KEARNEY — Donovan Tea and The Lettermen had a commitment to perform at the Merryman Performing Arts Center in March 2020.
“Our last show was March 7 in Greenville, Tenn., and when we performed at that concert, we didn’t know it would be our last one,” said Tea, a member of the famous group. “I believe our next show was booked for March 11 in Kearney. It had to be canceled. At first we were all just kind of dazed with disbelief. As we waited through it, we decided we were going to lower our heads and just get through this and everything would be alright.”
Eighteen months later, the touring plans of The Lettermen once again include a stop in Kearney at the Merryman Performing Arts Center. This time the group, first formed in 1959, will perform two shows, 2 p.m. and 7 p.m., Sept. 21.
Patrons who have tickets to previously scheduled performances of The Lettermen will be admitted. Call 308-698-8297 for details.
Tea joined the vocal group in 1984 while working at the Star Dust Hotel in Las Vegas.
“I started in this group when I was 29,” he said. “The fact that I’m getting ready to turn 67 is kind of hard for me to believe. The years have gone by quickly.”
Four years before he started with The Lettermen, members of the vocal group had seen Tea perform at the Dunes Hotel in Las Vegas.
“I was there doing a solo spot, which was a real lucky thing to have,” he said. “The Lettermen were performing across the street at the Flamingo Hotel. They came across the street not to see me, but to see the 75 beautiful — and scantily dressed — girls in the show. Well, they saw me, too, quite by mistake.”
Months later, Tea received a call asking him to come to Los Angeles to audition with The Lettermen including Mark Preston and founding member Tony Butala.
“I sang with them in July and we knew we had a blend,” Tea said. “We shook hands, but we weren’t sure then the whole transition would take place. I get called on Sept. 2, like a Tuesday, and they said, ‘We’re coming out and we need you to do a show on Saturday in Buffalo, N.Y.’ I had five days to basically get ready for a 2 ½ -hour concert.”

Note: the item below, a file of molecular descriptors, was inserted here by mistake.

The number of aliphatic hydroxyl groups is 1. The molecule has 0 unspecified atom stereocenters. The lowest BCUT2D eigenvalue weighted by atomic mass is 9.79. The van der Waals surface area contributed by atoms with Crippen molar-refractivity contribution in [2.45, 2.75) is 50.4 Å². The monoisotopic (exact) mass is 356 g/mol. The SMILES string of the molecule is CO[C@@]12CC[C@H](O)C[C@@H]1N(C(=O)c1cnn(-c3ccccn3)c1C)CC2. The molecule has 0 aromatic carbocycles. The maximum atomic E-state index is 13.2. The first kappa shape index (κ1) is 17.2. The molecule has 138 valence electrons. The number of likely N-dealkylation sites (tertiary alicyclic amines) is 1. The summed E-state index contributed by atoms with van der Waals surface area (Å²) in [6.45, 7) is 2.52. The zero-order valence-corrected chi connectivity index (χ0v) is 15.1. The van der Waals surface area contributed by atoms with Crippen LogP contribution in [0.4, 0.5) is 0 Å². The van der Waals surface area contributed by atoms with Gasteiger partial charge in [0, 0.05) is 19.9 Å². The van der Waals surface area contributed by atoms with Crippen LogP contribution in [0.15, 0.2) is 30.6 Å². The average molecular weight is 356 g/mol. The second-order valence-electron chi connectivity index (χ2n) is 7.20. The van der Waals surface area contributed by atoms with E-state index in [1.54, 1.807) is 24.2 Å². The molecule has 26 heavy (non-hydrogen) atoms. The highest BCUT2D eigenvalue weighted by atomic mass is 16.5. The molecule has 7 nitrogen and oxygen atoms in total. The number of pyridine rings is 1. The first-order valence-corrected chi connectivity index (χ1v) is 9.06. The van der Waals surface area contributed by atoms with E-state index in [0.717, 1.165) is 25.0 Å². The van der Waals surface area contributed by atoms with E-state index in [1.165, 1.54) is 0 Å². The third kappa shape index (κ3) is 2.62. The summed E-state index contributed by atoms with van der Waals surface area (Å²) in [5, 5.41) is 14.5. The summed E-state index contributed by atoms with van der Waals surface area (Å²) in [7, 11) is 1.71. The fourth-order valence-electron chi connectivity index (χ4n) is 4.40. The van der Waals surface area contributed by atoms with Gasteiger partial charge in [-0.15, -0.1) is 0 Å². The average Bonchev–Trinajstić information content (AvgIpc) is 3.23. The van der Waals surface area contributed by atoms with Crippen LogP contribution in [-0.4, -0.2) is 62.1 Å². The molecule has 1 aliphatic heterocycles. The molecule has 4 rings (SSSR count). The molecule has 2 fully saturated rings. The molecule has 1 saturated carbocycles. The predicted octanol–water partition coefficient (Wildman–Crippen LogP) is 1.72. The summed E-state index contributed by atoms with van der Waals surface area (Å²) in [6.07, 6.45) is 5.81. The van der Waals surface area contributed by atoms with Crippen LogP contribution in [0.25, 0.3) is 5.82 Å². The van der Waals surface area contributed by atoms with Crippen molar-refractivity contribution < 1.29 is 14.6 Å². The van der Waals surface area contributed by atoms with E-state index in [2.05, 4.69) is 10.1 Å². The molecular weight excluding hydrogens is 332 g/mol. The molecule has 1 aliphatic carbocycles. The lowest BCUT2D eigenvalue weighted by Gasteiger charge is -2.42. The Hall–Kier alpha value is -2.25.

Tea made a deal with the owners of the Star Dust Hotel who allowed him to get out of his commitments and to travel to New York. The members of The Lettermen rehearsed until they boarded a plane on Friday and took a red-eye flight to Buffalo.
“We went on stage at 8 p.m. Saturday and got not one, but two standing ovations,” Tea said. “I guess I didn’t hurt the show too badly. I was so familiar with the songs of The Lettermen that I just had to learn my part on a lot of the songs. And we always switch off parts. There’s not one guy who always does the high parts or one guy who always does the melody. We switch off many times in different songs, and even sometimes right in the middle of a song. If we’re doing our job right, the audience won’t know who is singing which part at what time.”
Butala, the one original member of the group since the beginning, announced his retirement in 2019, shortly before the pandemic shut down most concerts. The Lettermen is known for hits like “The Way You Look Tonight,” “Turn Around, Look at Me,” “Put Your Head on My Shoulder,” “I Only Have Eyes for You” and “Goin’ Out of My Head.”
With more than 60 albums of music, 60 singles, and 200 concert dates each year, The Lettermen have entertained generations of music lovers.
And after more than 30 years performing with the group, Tea said he found himself with some trepidation about getting on stage again.
“We’ve done 11 shows since things began to open up a little,” he said. “We opened June 11 in Vegas. I think we have about 14 shows booked for the rest of the year. We used to do 10 to 14 shows a month. I will tell you that we’re grateful to get back and do what we love to do. I’d be lying to you if I told you that the first time we walked on stage in Vegas, after a year and a half of not performing, that it didn’t feel a little weird. I’ve been doing this for a few decades and I always tell myself I know what I’m doing.”
That night, June 11, as he prepared to perform, Tea experienced a variety of feelings.
“When I walked out on stage after all that time off, I felt like I had a piece of baloney in each shoe,” he joked. “It was a little bit different and weird, but it was a good night. My two criteria for success were met: The audience didn’t throw anything at the stage and the check cleared.”